Top 5 technology conspiracy theories revealed.
SIM only and SIM free - a changing world
A few years ago, when you wanted a mobile phone you’d go to one of the numerous shops on your high street, you’d look at the offers and then buy either a Pay-as-you-go handset or sign up to a contract for 12, 18 or 24 months and get, more often than not, a ‘free’ handset, as long as you committed to pay the line rental for the minimum period. Then once your contract was about to expire the network operator or the retailer would get in touch and offer you a new ‘free’ handset to extend your contract and commit to another period.
However, now that handsets have been edging up in price over the last decade that simple model has changed. Also, what has changed is the way people use their mobile. No longer do people call and use texts as much. These were the big revenue generators for the network operators. Now that the internet is pretty much a fixture on most handsets people now use OTT providers (Over the Top) messenger services that are often free, such as WhatsApp and Facebook messenger for text based messages or Skype for calls using the internet.
Faced with higher hardware costs and reducing revenues from calls and texts the network operators have had to respond. Their old message – ‘Get a free phone on a 12 month contract then upgrade’ was simply out of date and more importantly it was not making them the revenues they needed. Whilst you can still sign up to a ‘subscription offer’ the free handsets have either disappeared or are of poor quality and the line rentals are much higher than a decade ago. They also had to respond to some MVNOs who were popping up offering SIM only deals that were dirt cheap and a great option for those who owned a working phone and wanted a cheap way of running a mobile. It’s now possible to pick up a good SIM only deal for £10 a month with minutes and a load of data included. Companies such as GiffGaff were essentially a mobile network with no phones. It is possible to buy phones from GiffGaff nowadays but they are completely separated from the SIM deal.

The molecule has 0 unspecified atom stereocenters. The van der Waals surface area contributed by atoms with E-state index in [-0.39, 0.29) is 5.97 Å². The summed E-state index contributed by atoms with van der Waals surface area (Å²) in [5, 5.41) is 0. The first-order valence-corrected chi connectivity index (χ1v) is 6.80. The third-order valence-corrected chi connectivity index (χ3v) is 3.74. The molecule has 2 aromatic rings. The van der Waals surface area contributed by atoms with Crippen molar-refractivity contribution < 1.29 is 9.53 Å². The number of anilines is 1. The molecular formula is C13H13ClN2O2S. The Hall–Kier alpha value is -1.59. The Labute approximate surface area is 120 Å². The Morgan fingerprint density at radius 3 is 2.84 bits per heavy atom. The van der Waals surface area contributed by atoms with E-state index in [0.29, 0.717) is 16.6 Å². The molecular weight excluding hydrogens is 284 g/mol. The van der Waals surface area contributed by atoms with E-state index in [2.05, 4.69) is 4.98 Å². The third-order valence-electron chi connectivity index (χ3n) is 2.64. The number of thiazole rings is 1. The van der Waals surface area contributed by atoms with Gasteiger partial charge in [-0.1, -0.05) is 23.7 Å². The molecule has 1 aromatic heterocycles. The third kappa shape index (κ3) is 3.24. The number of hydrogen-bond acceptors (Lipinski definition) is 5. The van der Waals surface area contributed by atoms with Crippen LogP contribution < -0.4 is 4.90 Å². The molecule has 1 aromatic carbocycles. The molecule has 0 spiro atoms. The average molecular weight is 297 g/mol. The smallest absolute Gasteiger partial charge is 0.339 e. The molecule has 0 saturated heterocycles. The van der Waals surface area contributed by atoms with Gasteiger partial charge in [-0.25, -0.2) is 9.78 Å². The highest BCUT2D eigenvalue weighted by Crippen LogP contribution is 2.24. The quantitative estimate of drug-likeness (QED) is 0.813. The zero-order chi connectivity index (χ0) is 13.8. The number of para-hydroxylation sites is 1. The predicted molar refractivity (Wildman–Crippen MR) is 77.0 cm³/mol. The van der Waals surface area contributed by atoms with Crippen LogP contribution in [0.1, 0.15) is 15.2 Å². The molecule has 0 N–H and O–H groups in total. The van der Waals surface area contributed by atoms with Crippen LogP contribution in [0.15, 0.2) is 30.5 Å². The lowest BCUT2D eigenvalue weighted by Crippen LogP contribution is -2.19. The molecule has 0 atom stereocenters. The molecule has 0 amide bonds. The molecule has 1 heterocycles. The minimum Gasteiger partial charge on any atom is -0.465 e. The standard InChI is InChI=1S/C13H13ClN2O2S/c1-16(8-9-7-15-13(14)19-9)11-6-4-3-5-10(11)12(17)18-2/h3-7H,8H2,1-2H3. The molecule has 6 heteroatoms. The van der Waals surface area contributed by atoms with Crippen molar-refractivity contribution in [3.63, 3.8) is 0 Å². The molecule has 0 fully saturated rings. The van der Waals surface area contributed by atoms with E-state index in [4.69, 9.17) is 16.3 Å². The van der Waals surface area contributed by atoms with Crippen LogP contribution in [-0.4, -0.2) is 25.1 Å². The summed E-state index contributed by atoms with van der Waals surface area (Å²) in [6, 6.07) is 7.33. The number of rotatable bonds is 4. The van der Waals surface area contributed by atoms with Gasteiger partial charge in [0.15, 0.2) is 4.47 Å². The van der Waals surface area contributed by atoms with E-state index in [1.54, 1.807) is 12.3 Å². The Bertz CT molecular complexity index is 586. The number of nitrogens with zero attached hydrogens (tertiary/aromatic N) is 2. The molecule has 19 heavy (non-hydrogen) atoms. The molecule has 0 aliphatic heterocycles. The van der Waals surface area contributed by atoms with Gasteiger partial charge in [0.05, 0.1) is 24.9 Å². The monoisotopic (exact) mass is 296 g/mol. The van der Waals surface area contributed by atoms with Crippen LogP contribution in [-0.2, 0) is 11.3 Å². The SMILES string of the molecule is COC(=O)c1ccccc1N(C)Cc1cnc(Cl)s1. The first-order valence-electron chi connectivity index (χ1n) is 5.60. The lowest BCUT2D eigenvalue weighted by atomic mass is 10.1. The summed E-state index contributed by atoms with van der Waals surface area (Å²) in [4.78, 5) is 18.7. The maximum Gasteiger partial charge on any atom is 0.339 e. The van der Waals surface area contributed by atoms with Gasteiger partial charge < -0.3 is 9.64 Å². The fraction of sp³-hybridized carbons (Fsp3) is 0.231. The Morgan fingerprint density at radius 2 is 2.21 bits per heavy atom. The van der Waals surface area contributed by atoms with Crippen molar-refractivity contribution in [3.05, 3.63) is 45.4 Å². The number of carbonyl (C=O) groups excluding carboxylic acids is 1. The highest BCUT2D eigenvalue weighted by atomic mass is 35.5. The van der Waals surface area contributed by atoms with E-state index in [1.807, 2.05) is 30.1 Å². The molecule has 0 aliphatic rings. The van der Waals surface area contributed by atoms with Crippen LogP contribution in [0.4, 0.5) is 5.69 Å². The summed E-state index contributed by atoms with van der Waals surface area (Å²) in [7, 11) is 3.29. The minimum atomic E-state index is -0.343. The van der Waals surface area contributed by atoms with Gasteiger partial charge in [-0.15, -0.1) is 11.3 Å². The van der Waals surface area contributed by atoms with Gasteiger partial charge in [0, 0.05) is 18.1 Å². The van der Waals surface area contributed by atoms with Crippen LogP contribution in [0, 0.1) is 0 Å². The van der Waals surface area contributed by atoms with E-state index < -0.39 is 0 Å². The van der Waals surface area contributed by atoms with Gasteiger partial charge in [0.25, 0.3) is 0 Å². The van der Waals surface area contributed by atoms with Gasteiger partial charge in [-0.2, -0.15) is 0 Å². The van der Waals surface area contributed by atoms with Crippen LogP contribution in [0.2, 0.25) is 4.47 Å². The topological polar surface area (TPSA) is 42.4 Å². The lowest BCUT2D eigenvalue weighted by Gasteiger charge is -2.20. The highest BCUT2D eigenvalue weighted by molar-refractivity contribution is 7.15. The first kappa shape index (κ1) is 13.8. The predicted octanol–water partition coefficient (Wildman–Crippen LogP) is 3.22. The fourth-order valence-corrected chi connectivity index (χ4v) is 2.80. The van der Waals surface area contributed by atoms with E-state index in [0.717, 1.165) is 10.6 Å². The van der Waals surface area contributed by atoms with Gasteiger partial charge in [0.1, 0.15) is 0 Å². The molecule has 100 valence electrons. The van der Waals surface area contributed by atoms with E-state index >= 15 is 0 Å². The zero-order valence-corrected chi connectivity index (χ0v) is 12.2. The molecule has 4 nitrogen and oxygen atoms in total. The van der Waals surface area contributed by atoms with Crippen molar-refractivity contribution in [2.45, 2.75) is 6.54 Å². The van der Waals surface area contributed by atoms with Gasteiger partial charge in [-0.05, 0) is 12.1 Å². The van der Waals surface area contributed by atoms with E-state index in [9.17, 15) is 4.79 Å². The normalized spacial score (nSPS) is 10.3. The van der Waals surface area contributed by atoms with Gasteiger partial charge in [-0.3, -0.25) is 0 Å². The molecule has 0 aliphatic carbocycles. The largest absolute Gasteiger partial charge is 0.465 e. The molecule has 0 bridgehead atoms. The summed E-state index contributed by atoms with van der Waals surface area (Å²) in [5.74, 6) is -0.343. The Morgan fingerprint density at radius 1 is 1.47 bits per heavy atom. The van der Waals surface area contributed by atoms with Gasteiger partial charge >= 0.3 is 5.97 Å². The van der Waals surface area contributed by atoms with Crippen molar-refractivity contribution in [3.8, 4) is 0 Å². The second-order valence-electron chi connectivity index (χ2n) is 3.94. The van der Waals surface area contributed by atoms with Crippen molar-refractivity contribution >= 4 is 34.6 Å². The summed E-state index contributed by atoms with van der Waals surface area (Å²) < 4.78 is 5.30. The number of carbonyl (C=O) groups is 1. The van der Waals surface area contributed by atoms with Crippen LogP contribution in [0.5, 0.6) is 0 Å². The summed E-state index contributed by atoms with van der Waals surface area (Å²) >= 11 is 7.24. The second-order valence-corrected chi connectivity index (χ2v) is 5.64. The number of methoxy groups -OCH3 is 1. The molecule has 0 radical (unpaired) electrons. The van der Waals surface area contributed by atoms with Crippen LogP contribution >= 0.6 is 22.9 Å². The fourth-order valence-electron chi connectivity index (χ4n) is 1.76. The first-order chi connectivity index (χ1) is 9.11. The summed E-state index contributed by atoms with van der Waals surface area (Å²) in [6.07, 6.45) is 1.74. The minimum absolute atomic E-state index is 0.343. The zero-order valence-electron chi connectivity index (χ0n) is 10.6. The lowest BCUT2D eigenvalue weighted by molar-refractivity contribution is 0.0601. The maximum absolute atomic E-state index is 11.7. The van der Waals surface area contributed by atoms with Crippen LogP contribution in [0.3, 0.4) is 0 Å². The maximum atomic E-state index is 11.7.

A simple enquiry on your favourite search engine for ‘SIM only deals’ brings up hundreds of different options now offered by all the network operators and a myriad of operators such as Plusnet, BT mobile, Tesco, Virgin, etc I could go on. Alongside this there is now a massive market in second hand reconditioned mobiles to provide the budget conscious with plenty of options.
Apple have begun to offer payment instalment plans completely apart from the SIM card. For example, if you want to buy a iPhone 7 256 GB for a cool £799 you can pay over 24 months at £38.35 a month, which means you’ll pay a total of £920.41 over the 24 month period. Disappointing if it is stolen on day 1.
The network operator who has been boldest in trying to retain customers but essentially split the relationship between the handset and the SIM deal is O2. They offer O2 Refresh which is a way of allowing customers to upgrade early by trading in their existing handset. The bills customers pay are split in two. Half the monthly bill covers the cost of the device and the other half covers the actual call, data and texts. This is all well and good however, it does depend on having a handset to trade in.
The next few years will be fascinating to watch. If the price of handsets begins to edge downwards then we might see more changes there is some evidence of this from the lesser manufacturers such as LG and Google who make great phones and want to grab market share.
As it stands 2017 could be big year; with the return of Nokia to offering hardware, the move to 5G services and of course the small matter of the iPhone’s tenth birthday.
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